Instruction pipeline


An instruction pipeline is a technology used on microprocessors to enhance their performance. Pipelining greatly improves throughput.

Instructions consist of a number of steps. Practically every CPU ever manufactured is driven by a central clock. Each step requires at least one clock cycle. Each step of an instruction is performed by a different piece of hardware on the CPU. Early, non-pipelined, processors did only one step at a time. For example, they might perform these steps sequentially in order:

  1. Read the next instruction
  2. Read the operands, if any
  3. Execute the instruction
  4. Write the results back out

This approach, while simple, is wasteful. While the processor is adding numbers, for instance, the hardware dedicated to loading data from computer memory is idle, waiting for the addition to complete.

Pipelining improves performance by reducing the idle time of each piece of hardware. Pipelined CPUs include circuitry that examines the instructions and breaks them down into their sub-instructions. Some sub-instructions of different instructions can be executed simultaneously by different pieces of hardware, exploiting more parallelism in the hardware. A control unit called the pipeline controller ensures that this is done in a safe way that does not change the end result.

For instance, a typical instruction to add two numbers might be ADD A, B, C, which adds the values found in memory locations A and B, and then puts the result in memory location C. In a pipelined processor the pipeline controller would break this into a series of instructions similar to:

ADD R1, R2, R3
LOAD next instruction

The R locations are registers, temporary memory inside the CPU that is quick to access. The end result is the same, the numbers are added and the result placed in C, and the time taken to drive the addition to completion is no different from in the non-pipelined case.

The key to understanding the advantage of pipelining is to consider what happens when this ADD instruction is "half-way done", at the ADD instruction for instance. At this point the circuitry responsible for loading data from memory is no longer being used, and would normally sit idle. In this case the pipeline controller fetches the next instruction from memory, and starts loading the data it needs into registers. That way when the ADD instruction is complete, the data needed for the next ADD is already loaded and ready to go. The overall effective speed of the machine can be greatly increased because no parts of the CPU sit idle.

Each of the simple steps are usually called pipeline stages, in the example above the pipeline is three stages long, a loader, adder and storer.

Every microprocessor manufactured today uses at least 2 stages of pipeline. (The Atmel AVR and the PIC microcontroller each have a 2 stage pipeline).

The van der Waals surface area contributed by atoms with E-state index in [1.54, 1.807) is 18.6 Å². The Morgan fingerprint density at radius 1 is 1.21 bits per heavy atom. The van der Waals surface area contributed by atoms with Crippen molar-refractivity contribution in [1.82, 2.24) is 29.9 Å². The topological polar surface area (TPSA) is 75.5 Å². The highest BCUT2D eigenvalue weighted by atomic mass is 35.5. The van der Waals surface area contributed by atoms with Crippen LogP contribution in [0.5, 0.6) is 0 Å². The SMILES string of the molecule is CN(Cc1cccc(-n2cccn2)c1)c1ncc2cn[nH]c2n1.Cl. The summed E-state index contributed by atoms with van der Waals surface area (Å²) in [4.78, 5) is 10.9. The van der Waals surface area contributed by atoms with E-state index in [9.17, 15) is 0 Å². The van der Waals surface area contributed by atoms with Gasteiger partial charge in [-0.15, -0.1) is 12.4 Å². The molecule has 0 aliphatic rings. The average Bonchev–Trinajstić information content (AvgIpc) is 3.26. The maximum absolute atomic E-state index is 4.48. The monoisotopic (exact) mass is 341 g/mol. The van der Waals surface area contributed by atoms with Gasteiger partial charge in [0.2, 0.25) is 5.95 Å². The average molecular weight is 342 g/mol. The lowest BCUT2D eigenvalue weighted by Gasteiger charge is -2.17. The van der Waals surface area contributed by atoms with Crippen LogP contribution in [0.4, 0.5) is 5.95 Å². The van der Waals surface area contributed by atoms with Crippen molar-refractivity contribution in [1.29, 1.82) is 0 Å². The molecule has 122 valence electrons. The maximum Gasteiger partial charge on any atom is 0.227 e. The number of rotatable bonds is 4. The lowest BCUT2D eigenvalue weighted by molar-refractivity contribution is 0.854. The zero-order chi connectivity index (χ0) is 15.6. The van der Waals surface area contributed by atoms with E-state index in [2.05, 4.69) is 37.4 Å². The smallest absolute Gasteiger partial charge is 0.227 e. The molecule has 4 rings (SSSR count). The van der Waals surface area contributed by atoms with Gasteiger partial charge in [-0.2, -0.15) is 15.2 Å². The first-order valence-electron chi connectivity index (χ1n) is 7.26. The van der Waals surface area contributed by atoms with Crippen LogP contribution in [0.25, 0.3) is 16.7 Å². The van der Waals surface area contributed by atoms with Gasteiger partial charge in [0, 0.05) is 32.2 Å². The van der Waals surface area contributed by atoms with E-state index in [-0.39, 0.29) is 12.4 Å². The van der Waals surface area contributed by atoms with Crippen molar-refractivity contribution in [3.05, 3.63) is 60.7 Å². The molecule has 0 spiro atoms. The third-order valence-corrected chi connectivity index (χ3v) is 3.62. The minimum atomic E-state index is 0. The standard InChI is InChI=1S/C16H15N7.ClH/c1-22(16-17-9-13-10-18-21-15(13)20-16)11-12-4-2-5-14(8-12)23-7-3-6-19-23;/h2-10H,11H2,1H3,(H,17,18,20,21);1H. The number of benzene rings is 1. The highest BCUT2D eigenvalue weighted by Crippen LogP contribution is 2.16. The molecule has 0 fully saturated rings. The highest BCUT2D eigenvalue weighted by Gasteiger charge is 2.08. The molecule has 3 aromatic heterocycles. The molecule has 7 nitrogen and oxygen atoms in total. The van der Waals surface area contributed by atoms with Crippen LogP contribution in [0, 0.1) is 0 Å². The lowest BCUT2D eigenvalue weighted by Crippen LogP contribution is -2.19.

Many designs include pipelines as long as 7, 10 and even 20 stages (like in the Intel Pentium 4). The Xelerator X10q has a pipeline more than a thousand stages long[1] (

To better visualize the concept, we can look at a theoretical 3-stages pipeline:

Load Read instruction from memory
Execute Execute instruction
Store Store result in memory and/or registers

and a pseudo-code assembly listing to be executed:

	LOAD  #40,A      ; load 40 in A
	MOVE  A,B        ; copy A in B
	ADD   #20,B      ; add 20 to B
	STORE B, 0x300   ; store B into memory cell 0x300

This is how it would be executed:

Clock 1

The LOAD instruction is fetched from memory.

Clock 2

The LOAD instruction is executed, while the MOVE instruction is fetched from memory.

Clock 3

The LOAD instruction is in the Store stage, where its result (the number 40) will be stored in the register A. In the meantime, the MOVE instruction is being executed. Since it must move the contents of A into B, it must wait for the ending of the LOAD instruction.

Clock 4

The STORE instruction is loaded, while the MOVE instruction is finishing off and the ADD is calculating.

And so on. Note that, sometimes, an instruction will depend on the result of another one (like our MOVE example). When more than one instruction references a particular location for an operand, either reading it (as an input) or writing it (as an output), executing those instructions in an order different from the original program order can lead to problems, also known as hazards. There are several established techniques for either preventing hazards from occurring, or working around them if they do.

Missing image
Here is an entertaining animation illustrating the pipelining concept.

The higher throughput of pipelines falls short when the executed code contains many branches: the processor cannot know where to read the next instruction, and must wait for the branch instruction to finish, leaving the pipeline behind it empty. After the branch is resolved, the next instruction has to travel all the way through the pipeline before its result becomes available and the processor appears to "work" again. Popular ways of mitigating this problem include branch prediction and branch predication.

Because of the instruction pipeline, code that the processor loads will not immediately execute. Due to this, updates in the code very near the current location of execution may not take effect because they are already loaded into the Prefetch Input Queue. Instruction caches make this phenomenon even worse. This is only relevant to self-modifying programs such as operating systems.

See also: Wait state, classic RISC pipelineuk:Конвеєр команд it:Pipeline dati


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